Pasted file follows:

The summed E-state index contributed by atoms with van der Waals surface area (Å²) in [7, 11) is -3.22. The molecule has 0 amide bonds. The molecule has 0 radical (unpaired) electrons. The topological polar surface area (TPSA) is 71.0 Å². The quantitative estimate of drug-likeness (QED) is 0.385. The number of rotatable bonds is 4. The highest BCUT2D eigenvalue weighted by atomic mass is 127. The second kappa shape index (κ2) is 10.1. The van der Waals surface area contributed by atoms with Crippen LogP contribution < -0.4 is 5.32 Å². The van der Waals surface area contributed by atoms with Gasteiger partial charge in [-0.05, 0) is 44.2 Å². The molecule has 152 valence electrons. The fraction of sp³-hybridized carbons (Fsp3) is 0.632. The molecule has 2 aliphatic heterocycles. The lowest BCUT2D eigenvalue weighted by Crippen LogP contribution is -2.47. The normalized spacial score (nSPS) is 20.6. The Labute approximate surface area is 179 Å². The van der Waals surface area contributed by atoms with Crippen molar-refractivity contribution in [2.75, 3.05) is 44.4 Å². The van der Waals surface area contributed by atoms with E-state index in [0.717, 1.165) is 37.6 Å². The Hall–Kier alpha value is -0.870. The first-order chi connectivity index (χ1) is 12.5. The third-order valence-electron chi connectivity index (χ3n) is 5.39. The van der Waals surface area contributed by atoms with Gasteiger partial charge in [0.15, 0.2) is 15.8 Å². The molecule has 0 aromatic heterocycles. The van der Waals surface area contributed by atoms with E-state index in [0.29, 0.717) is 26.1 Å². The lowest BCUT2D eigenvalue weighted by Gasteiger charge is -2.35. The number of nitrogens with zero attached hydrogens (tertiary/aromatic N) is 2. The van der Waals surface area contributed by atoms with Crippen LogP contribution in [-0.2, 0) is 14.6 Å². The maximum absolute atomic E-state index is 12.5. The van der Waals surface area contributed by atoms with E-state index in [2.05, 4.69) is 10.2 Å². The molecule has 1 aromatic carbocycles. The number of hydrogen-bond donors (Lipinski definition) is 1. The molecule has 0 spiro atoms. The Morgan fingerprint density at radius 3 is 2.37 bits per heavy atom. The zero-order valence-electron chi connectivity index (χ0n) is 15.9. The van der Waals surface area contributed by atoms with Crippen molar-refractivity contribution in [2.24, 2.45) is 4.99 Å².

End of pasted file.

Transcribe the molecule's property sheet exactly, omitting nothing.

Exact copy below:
The summed E-state index contributed by atoms with van der Waals surface area (Å²) in [7, 11) is -3.22. The molecule has 0 amide bonds. The molecule has 0 radical (unpaired) electrons. The topological polar surface area (TPSA) is 71.0 Å². The quantitative estimate of drug-likeness (QED) is 0.385. The number of rotatable bonds is 4. The highest BCUT2D eigenvalue weighted by atomic mass is 127. The second kappa shape index (κ2) is 10.1. The van der Waals surface area contributed by atoms with Crippen LogP contribution < -0.4 is 5.32 Å². The van der Waals surface area contributed by atoms with Gasteiger partial charge in [-0.05, 0) is 44.2 Å². The molecule has 152 valence electrons. The fraction of sp³-hybridized carbons (Fsp3) is 0.632. The molecule has 2 aliphatic heterocycles. The lowest BCUT2D eigenvalue weighted by Crippen LogP contribution is -2.47. The normalized spacial score (nSPS) is 20.6. The Labute approximate surface area is 179 Å². The van der Waals surface area contributed by atoms with Crippen molar-refractivity contribution in [2.75, 3.05) is 44.4 Å². The van der Waals surface area contributed by atoms with E-state index in [0.717, 1.165) is 37.6 Å². The Hall–Kier alpha value is -0.870. The first-order chi connectivity index (χ1) is 12.5. The third-order valence-electron chi connectivity index (χ3n) is 5.39. The van der Waals surface area contributed by atoms with Gasteiger partial charge in [0.15, 0.2) is 15.8 Å². The molecule has 0 aromatic heterocycles. The van der Waals surface area contributed by atoms with E-state index in [0.29, 0.717) is 26.1 Å². The lowest BCUT2D eigenvalue weighted by Gasteiger charge is -2.35. The number of nitrogens with zero attached hydrogens (tertiary/aromatic N) is 2. The van der Waals surface area contributed by atoms with Crippen LogP contribution in [-0.2, 0) is 14.6 Å². The maximum absolute atomic E-state index is 12.5. The van der Waals surface area contributed by atoms with E-state index in [2.05, 4.69) is 10.2 Å². The molecule has 1 aromatic carbocycles. The number of hydrogen-bond donors (Lipinski definition) is 1. The molecule has 0 spiro atoms. The Morgan fingerprint density at radius 3 is 2.37 bits per heavy atom. The zero-order valence-electron chi connectivity index (χ0n) is 15.9. The van der Waals surface area contributed by atoms with Crippen molar-refractivity contribution in [2.24, 2.45) is 4.99 Å².